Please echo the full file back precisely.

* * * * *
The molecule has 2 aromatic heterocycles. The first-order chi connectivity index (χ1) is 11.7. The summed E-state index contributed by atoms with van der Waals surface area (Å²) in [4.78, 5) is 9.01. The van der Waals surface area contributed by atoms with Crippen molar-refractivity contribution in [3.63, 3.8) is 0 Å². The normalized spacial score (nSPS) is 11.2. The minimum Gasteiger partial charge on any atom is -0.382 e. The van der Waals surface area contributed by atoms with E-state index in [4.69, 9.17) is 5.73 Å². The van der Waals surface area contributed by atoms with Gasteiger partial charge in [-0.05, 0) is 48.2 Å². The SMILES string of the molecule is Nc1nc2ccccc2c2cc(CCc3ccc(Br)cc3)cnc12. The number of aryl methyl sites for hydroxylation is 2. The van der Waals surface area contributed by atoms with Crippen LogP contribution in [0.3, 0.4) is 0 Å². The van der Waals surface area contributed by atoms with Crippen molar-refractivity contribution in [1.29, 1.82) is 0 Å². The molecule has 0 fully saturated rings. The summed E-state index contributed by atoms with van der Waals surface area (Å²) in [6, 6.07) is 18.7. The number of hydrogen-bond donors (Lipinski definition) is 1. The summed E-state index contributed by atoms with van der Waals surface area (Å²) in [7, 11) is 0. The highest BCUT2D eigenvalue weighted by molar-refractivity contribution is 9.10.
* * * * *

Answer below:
The molecule has 2 aromatic heterocycles. The first-order chi connectivity index (χ1) is 11.7. The summed E-state index contributed by atoms with van der Waals surface area (Å²) in [4.78, 5) is 9.01. The van der Waals surface area contributed by atoms with Crippen molar-refractivity contribution in [3.63, 3.8) is 0 Å². The normalized spacial score (nSPS) is 11.2. The minimum Gasteiger partial charge on any atom is -0.382 e. The van der Waals surface area contributed by atoms with E-state index in [4.69, 9.17) is 5.73 Å². The van der Waals surface area contributed by atoms with Gasteiger partial charge in [-0.05, 0) is 48.2 Å². The SMILES string of the molecule is Nc1nc2ccccc2c2cc(CCc3ccc(Br)cc3)cnc12. The number of aryl methyl sites for hydroxylation is 2. The van der Waals surface area contributed by atoms with Crippen LogP contribution in [0.3, 0.4) is 0 Å². The van der Waals surface area contributed by atoms with Crippen molar-refractivity contribution in [1.29, 1.82) is 0 Å². The molecule has 0 fully saturated rings. The summed E-state index contributed by atoms with van der Waals surface area (Å²) in [6, 6.07) is 18.7. The number of hydrogen-bond donors (Lipinski definition) is 1. The summed E-state index contributed by atoms with van der Waals surface area (Å²) in [7, 11) is 0. The highest BCUT2D eigenvalue weighted by molar-refractivity contribution is 9.10.